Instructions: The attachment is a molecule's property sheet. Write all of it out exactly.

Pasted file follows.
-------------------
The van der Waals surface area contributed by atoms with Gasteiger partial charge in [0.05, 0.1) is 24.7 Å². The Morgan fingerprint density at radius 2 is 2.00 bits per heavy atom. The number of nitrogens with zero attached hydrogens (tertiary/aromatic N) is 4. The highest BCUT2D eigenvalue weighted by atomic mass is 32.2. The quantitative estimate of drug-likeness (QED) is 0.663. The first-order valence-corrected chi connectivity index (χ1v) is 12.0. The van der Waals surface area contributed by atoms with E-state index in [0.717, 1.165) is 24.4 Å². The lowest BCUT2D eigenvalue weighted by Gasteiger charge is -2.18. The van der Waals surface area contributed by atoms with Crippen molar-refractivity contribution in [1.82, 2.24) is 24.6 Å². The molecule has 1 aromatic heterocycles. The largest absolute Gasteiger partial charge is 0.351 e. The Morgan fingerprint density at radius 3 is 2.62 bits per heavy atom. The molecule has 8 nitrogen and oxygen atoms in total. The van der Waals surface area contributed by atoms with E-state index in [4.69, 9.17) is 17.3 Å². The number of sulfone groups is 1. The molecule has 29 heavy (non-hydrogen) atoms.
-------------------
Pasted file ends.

The van der Waals surface area contributed by atoms with Gasteiger partial charge in [0.05, 0.1) is 24.7 Å². The Morgan fingerprint density at radius 2 is 2.00 bits per heavy atom. The number of nitrogens with zero attached hydrogens (tertiary/aromatic N) is 4. The highest BCUT2D eigenvalue weighted by atomic mass is 32.2. The quantitative estimate of drug-likeness (QED) is 0.663. The first-order valence-corrected chi connectivity index (χ1v) is 12.0. The van der Waals surface area contributed by atoms with E-state index in [0.717, 1.165) is 24.4 Å². The lowest BCUT2D eigenvalue weighted by Gasteiger charge is -2.18. The van der Waals surface area contributed by atoms with Crippen molar-refractivity contribution in [1.82, 2.24) is 24.6 Å². The molecule has 1 aromatic heterocycles. The largest absolute Gasteiger partial charge is 0.351 e. The Morgan fingerprint density at radius 3 is 2.62 bits per heavy atom. The molecule has 8 nitrogen and oxygen atoms in total. The van der Waals surface area contributed by atoms with E-state index in [4.69, 9.17) is 17.3 Å². The number of sulfone groups is 1. The molecule has 29 heavy (non-hydrogen) atoms.